Former NYC Police Commissioner Bernie Kerik tweeted today: "Is there anyone that truly believes that this was not an organized event?" pic.twitter.com/ySaQZhPglZ— Bernard B. Kerik (@BernardKerik) May 31, 2020
How much do you think it would cost for communications and travel and manpower for an event like this. Who’s money is behind it?"
The riots in Ferguson in 2014 were exacerbated by President Obama and Eric Holder, who, as was their habit, immediately blamed the police which had the effect of giving permission to angry citizens to act out in the most destructive ways. Rioters in that city also burned the businesses owned and operated by their neighbors. They burned the markets they regularly patronized. The rent-a-mobs get the action going and the suddenly mindless residents join in to destroy their own community.
The looting in Los Angeles, all filmed from above, continues unabated and without police presence. Businesses that have been shuttered for two and a half months are now being completely destroyed, their merchandise looted. Where is Mayor Eric Garcetti? Making sure no one walks on dry sand. 😃 (Read more)
California Gov. Newsom says that coronavirus is an opportunity to create a new "progressive era.”
"We see this as an opportunity to reshape the way we do business and how we govern."
pic.twitter.com/IEGMbSgabD — Daily Caller (@DailyCaller) April 2, 2020
Former Democrat, Michelle Stauder, believes that government officials are slowing stratified reopening of the state in order to weaken the economy and make families dependent on government sustenance, known as the Cloward - Piven strategy for overwhelming government services to evolve into Socialism - making the citizen dependent upon (and not critical of) state politicians.
African-Americans and progressive-women among protesters sharing insight regarding Democrat officials' paralyzing economy beyond early May.
May Day Protests To ‘Reopen America’ Take Place In Huntington Beach, Downtown L.A. CBS-L.A. 2 May '20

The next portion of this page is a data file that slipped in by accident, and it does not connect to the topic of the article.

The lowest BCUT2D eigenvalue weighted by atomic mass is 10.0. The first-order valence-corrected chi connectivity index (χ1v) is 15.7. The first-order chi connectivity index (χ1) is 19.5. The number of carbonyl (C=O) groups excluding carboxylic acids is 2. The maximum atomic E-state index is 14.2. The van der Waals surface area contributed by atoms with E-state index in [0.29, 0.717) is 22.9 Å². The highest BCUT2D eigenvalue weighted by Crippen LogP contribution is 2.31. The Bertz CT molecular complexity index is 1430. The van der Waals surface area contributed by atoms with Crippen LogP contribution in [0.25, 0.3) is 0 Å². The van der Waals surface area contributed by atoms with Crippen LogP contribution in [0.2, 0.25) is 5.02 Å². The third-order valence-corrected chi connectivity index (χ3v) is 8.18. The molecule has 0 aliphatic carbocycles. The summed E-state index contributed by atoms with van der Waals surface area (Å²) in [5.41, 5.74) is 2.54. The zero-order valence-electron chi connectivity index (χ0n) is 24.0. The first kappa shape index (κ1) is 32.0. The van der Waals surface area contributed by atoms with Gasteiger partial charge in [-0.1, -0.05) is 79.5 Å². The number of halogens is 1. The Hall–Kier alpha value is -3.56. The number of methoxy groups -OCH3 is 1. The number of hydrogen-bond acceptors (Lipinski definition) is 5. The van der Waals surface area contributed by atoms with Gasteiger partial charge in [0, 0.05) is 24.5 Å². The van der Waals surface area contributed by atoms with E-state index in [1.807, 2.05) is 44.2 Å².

On May Day, which is also known as International Workers Day, when workers usually take to the streets for a higher minimum wage and benefits, demonstrators are demanding that stay-at-home orders to slow the spread of coronavirus be lifted so people can get back to work. An organization called We Have Rights is in downtown Los Angeles and Huntington Beach, where beaches were closed by order of Gov. Gavin Newsom after large crowds descended last weekend.'Personal-damage of govt Dems slowing reopening L.A. outweighs flu risk'- says addictions counseling manager:
with regard to restoring freedom of movement, restoring business, shopping, lost wages, and jobs. Mr. Kaminski is concerned that the social damage Democrat leaders created (under the banner of health and safety) to harm the Republican White House's re-election image, now exceeds the mortality rate of the flu. He says it's up to citizens to demand that it be rectified.
Mr. Kaminski's sign states that the extended lockdown is causing unemployment, financial crisis, mental health problems, depression, family problems, child abuse, spousal abuse, homelessness, alcoholism, drug-overdoses, and suicides which will harm people, society, and the country for many months after actual freedoms are restored. Government officials and lapdog liberal media must be challenged and held accountable.
African-American bodyguard declares pride to "#walkaway from the plantation." Why Democrat extended lockdown may be intended to impair the finances of white voters, too.
Black Republicans call to Re-Open Calif for work: We Have Rights! Steven Davis and Errol Weber at L.A. City Hall
At We Have Rights! demonstration at L.A. City Hall on May Day, Steven Davis of Victorville calls to Re-Open California to work. Congressional candidate, Errol Weber joins him to discuss how he believes that Democrat politicians exploit minorities - and they guilt whites into permitting it.
Progressive ladies teach: How "My body, my choice!" applies to gov't vs YOU - under and after CoVid pretense
Progressive women from West Los Angeles explain their objections to Gov. Newsom's state-control of their freedom of movement, forced apparel, and most of all, mandatory vaccinations.
"Why take the newest China Virus seriously, and how to handle it with sanity" by Rabbi Dov Fischer
1. Why Take It Seriously